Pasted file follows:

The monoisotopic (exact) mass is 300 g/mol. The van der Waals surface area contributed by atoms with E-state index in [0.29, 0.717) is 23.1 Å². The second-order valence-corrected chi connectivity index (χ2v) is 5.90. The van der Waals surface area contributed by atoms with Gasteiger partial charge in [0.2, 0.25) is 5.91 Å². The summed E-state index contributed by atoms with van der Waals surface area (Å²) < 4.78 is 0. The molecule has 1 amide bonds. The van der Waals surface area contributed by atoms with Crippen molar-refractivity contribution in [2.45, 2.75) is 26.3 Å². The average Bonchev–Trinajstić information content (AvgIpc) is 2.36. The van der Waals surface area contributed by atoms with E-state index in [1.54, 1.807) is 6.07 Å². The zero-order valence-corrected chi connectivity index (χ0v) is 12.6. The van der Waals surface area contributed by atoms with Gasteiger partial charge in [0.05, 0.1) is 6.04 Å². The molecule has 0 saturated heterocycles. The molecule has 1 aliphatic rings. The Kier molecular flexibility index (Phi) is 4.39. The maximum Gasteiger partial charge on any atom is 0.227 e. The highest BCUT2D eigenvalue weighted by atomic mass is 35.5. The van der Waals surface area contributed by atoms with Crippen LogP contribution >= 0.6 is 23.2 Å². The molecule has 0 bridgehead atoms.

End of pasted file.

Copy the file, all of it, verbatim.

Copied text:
The monoisotopic (exact) mass is 300 g/mol. The van der Waals surface area contributed by atoms with E-state index in [0.29, 0.717) is 23.1 Å². The second-order valence-corrected chi connectivity index (χ2v) is 5.90. The van der Waals surface area contributed by atoms with Gasteiger partial charge in [0.2, 0.25) is 5.91 Å². The summed E-state index contributed by atoms with van der Waals surface area (Å²) < 4.78 is 0. The molecule has 1 amide bonds. The van der Waals surface area contributed by atoms with Crippen molar-refractivity contribution in [2.45, 2.75) is 26.3 Å². The average Bonchev–Trinajstić information content (AvgIpc) is 2.36. The van der Waals surface area contributed by atoms with E-state index in [1.54, 1.807) is 6.07 Å². The zero-order valence-corrected chi connectivity index (χ0v) is 12.6. The van der Waals surface area contributed by atoms with Gasteiger partial charge in [0.05, 0.1) is 6.04 Å². The molecule has 0 saturated heterocycles. The molecule has 1 aliphatic rings. The Kier molecular flexibility index (Phi) is 4.39. The maximum Gasteiger partial charge on any atom is 0.227 e. The highest BCUT2D eigenvalue weighted by atomic mass is 35.5. The van der Waals surface area contributed by atoms with Crippen LogP contribution >= 0.6 is 23.2 Å². The molecule has 0 bridgehead atoms.